Erosion Doubles Along Part of Alaska’s Arctic Coast: Cultural and Historical Sites Lost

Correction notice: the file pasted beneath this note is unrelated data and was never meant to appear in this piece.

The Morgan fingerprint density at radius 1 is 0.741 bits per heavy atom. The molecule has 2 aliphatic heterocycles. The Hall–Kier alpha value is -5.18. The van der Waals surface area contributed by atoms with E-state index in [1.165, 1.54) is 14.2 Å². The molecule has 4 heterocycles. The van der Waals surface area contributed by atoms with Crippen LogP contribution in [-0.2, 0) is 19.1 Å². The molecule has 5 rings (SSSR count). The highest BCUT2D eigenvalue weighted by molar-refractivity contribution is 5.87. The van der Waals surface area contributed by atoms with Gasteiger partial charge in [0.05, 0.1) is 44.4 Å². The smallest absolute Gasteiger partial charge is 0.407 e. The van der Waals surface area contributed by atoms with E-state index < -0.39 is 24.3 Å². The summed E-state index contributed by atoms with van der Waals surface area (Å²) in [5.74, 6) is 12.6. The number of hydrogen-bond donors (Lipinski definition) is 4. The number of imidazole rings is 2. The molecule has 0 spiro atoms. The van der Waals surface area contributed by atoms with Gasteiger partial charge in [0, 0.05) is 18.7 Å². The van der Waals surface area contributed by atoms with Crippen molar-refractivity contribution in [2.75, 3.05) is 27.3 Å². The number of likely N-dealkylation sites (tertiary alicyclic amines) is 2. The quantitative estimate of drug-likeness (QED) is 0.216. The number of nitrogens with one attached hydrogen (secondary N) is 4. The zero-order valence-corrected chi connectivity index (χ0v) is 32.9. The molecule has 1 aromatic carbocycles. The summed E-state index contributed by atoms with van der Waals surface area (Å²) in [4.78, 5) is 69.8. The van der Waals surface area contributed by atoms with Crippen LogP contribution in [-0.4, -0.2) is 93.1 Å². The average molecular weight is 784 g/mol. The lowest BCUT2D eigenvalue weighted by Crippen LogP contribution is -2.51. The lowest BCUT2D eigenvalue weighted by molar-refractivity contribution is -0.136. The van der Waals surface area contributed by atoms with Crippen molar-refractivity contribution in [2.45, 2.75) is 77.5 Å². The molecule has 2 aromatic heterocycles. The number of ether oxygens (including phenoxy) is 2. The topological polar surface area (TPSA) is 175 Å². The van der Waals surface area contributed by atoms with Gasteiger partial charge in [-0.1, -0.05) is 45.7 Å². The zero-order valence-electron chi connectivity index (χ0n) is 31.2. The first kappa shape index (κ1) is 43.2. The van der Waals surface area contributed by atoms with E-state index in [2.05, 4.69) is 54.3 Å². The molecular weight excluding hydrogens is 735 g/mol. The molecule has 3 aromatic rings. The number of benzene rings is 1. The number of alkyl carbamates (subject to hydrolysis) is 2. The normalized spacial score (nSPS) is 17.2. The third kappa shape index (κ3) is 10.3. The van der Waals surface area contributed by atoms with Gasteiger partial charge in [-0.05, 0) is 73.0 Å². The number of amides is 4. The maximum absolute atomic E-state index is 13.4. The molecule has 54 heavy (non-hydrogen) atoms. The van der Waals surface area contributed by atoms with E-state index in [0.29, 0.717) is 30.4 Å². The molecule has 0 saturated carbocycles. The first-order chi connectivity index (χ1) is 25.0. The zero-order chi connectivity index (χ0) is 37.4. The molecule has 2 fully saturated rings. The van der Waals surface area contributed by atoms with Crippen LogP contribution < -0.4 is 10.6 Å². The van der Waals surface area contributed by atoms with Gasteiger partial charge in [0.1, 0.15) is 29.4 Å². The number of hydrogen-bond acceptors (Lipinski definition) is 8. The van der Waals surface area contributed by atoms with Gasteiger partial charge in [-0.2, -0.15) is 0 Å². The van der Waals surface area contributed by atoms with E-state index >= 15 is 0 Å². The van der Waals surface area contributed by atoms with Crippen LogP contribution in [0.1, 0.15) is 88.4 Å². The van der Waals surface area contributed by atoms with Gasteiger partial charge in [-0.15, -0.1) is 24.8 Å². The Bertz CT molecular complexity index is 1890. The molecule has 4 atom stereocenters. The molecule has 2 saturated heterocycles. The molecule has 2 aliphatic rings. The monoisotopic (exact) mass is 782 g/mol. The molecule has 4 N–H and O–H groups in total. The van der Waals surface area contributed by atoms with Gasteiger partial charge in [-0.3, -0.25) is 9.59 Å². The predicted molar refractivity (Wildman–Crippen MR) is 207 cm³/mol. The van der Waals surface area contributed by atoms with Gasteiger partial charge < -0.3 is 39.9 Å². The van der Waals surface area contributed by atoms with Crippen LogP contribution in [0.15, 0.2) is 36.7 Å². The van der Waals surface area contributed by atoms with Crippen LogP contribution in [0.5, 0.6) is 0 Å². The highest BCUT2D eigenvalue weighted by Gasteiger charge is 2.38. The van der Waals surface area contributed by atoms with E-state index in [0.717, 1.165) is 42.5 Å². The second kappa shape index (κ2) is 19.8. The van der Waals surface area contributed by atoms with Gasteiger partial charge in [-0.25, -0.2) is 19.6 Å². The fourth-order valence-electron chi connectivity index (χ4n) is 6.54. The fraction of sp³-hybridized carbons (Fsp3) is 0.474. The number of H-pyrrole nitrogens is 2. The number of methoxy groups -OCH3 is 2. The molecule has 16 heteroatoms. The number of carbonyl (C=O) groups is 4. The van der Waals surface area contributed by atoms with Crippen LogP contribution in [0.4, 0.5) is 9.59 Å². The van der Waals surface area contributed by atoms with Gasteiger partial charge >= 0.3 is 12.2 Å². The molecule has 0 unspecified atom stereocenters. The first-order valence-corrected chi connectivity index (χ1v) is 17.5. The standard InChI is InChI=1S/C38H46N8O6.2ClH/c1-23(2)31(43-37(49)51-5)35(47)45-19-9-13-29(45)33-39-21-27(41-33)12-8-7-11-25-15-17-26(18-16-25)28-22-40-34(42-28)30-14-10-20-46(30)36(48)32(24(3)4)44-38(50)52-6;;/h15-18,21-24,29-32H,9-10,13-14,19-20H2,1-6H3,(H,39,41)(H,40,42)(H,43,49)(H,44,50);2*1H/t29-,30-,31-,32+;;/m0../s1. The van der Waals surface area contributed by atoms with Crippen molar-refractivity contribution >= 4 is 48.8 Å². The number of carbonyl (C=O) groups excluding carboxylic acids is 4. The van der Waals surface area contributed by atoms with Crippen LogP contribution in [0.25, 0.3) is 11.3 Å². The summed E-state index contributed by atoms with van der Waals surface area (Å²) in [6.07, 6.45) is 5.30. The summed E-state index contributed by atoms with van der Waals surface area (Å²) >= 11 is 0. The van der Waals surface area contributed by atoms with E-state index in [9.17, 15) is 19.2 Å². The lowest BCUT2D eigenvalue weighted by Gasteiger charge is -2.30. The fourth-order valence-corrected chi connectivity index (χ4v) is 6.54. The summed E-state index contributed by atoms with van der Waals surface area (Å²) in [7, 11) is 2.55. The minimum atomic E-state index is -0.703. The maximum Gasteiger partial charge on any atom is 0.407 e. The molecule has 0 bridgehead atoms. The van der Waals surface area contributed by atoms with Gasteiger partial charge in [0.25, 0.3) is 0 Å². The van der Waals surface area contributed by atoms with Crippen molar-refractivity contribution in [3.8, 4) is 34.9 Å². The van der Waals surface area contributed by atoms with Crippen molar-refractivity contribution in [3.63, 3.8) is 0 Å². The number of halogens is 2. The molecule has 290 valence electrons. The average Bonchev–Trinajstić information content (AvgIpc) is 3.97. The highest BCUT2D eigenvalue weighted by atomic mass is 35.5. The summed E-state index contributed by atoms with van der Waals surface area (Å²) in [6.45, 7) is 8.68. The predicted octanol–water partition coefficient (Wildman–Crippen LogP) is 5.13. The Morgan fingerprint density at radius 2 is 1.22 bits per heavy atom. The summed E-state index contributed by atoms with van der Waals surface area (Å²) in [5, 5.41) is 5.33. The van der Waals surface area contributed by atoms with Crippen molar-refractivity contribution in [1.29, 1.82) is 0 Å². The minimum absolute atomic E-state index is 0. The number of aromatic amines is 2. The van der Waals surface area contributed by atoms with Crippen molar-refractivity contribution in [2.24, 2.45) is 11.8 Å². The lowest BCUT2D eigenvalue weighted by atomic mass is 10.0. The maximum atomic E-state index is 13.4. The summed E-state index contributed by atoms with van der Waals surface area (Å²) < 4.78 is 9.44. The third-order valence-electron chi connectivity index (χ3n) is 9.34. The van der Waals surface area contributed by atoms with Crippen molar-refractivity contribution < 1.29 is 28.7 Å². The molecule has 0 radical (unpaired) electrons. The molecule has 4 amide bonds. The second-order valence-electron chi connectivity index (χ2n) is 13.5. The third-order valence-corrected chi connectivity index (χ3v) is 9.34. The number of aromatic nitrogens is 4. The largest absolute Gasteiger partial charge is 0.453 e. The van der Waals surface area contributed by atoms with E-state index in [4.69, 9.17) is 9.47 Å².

USGS Newsroom – The U.S. Geological Survey-led study reveals that average annual erosion rates along this part of the Beaufort Sea climbed from historical levels of about 20 feet per year between the mid-1950s and late-1970s, to 28 feet per year between the late-1970s and early 2000s, to a rate of 45 feet per year between 2002 and 2007. The study was published in the current issue of Geophysical Research Letters, a publication of the American Geophysical Union. USGS scientist and lead author Benjamin Jones cautioned that it is possible that the recent patterns documented in their study may represent a short-term episode of enhanced erosion. However, they may well represent the future pattern of coastline erosion in the Arctic.  "Erosion of coastlines is a natural process, and this segment of coastline has historically eroded at some of the highest rates in the circum-Arctic, so the changes occurring on this open-ocean coast might not be occurring in other Arctic coastal settings," said Jones.

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